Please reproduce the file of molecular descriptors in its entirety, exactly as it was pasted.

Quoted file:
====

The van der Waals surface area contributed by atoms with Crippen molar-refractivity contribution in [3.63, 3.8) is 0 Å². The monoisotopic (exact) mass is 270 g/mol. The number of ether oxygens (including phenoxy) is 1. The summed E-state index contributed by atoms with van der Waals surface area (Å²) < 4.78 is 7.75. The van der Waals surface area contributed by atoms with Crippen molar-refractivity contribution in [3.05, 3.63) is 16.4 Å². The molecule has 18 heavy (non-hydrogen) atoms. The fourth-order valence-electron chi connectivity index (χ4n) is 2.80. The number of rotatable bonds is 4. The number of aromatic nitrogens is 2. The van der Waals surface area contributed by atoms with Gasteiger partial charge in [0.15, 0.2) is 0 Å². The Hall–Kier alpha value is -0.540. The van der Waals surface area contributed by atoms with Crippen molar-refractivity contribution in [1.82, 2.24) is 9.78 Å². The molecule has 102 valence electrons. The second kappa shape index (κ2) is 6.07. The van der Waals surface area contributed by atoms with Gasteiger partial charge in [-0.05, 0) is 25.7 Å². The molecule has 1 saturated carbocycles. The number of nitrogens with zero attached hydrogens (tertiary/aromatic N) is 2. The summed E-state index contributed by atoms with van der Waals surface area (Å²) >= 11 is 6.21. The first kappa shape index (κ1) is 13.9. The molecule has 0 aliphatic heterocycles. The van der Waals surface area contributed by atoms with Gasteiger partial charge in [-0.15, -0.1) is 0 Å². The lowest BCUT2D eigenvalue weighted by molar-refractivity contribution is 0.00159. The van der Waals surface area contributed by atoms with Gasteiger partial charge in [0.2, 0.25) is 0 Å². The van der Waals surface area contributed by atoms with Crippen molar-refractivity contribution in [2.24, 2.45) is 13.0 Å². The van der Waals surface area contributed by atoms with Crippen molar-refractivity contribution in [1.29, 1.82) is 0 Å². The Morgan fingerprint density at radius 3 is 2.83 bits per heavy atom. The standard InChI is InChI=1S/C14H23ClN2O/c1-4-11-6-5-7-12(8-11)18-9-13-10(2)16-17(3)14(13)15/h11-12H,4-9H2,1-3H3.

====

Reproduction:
The van der Waals surface area contributed by atoms with Crippen molar-refractivity contribution in [3.63, 3.8) is 0 Å². The monoisotopic (exact) mass is 270 g/mol. The number of ether oxygens (including phenoxy) is 1. The summed E-state index contributed by atoms with van der Waals surface area (Å²) < 4.78 is 7.75. The van der Waals surface area contributed by atoms with Crippen molar-refractivity contribution in [3.05, 3.63) is 16.4 Å². The molecule has 18 heavy (non-hydrogen) atoms. The fourth-order valence-electron chi connectivity index (χ4n) is 2.80. The number of rotatable bonds is 4. The number of aromatic nitrogens is 2. The van der Waals surface area contributed by atoms with Gasteiger partial charge in [0.15, 0.2) is 0 Å². The Hall–Kier alpha value is -0.540. The van der Waals surface area contributed by atoms with Crippen molar-refractivity contribution in [1.82, 2.24) is 9.78 Å². The molecule has 102 valence electrons. The second kappa shape index (κ2) is 6.07. The van der Waals surface area contributed by atoms with Gasteiger partial charge in [-0.05, 0) is 25.7 Å². The molecule has 1 saturated carbocycles. The number of nitrogens with zero attached hydrogens (tertiary/aromatic N) is 2. The summed E-state index contributed by atoms with van der Waals surface area (Å²) >= 11 is 6.21. The first kappa shape index (κ1) is 13.9. The molecule has 0 aliphatic heterocycles. The van der Waals surface area contributed by atoms with Gasteiger partial charge in [-0.15, -0.1) is 0 Å². The lowest BCUT2D eigenvalue weighted by molar-refractivity contribution is 0.00159. The van der Waals surface area contributed by atoms with Gasteiger partial charge in [0.2, 0.25) is 0 Å². The van der Waals surface area contributed by atoms with Crippen molar-refractivity contribution in [2.24, 2.45) is 13.0 Å². The van der Waals surface area contributed by atoms with Crippen molar-refractivity contribution in [1.29, 1.82) is 0 Å². The Morgan fingerprint density at radius 3 is 2.83 bits per heavy atom. The standard InChI is InChI=1S/C14H23ClN2O/c1-4-11-6-5-7-12(8-11)18-9-13-10(2)16-17(3)14(13)15/h11-12H,4-9H2,1-3H3.